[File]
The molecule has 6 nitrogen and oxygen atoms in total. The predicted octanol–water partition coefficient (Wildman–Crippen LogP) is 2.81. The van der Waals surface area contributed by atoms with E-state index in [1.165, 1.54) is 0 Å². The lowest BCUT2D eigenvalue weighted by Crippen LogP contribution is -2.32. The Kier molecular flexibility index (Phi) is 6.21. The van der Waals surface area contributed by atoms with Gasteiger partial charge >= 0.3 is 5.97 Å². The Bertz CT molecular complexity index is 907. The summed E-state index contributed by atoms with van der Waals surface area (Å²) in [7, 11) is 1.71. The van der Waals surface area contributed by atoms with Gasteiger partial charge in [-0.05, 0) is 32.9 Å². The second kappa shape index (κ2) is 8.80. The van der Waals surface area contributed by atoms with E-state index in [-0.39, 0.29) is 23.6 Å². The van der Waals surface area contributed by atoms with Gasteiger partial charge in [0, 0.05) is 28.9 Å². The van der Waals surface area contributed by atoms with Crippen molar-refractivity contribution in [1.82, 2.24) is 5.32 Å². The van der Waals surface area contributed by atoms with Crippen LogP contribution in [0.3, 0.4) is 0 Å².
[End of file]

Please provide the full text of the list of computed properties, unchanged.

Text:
The molecule has 6 nitrogen and oxygen atoms in total. The predicted octanol–water partition coefficient (Wildman–Crippen LogP) is 2.81. The van der Waals surface area contributed by atoms with E-state index in [1.165, 1.54) is 0 Å². The lowest BCUT2D eigenvalue weighted by Crippen LogP contribution is -2.32. The Kier molecular flexibility index (Phi) is 6.21. The van der Waals surface area contributed by atoms with Gasteiger partial charge >= 0.3 is 5.97 Å². The Bertz CT molecular complexity index is 907. The summed E-state index contributed by atoms with van der Waals surface area (Å²) in [7, 11) is 1.71. The van der Waals surface area contributed by atoms with Gasteiger partial charge in [-0.05, 0) is 32.9 Å². The second kappa shape index (κ2) is 8.80. The van der Waals surface area contributed by atoms with E-state index in [-0.39, 0.29) is 23.6 Å². The van der Waals surface area contributed by atoms with Gasteiger partial charge in [0, 0.05) is 28.9 Å². The van der Waals surface area contributed by atoms with Crippen molar-refractivity contribution in [1.82, 2.24) is 5.32 Å². The van der Waals surface area contributed by atoms with Crippen LogP contribution in [0.3, 0.4) is 0 Å².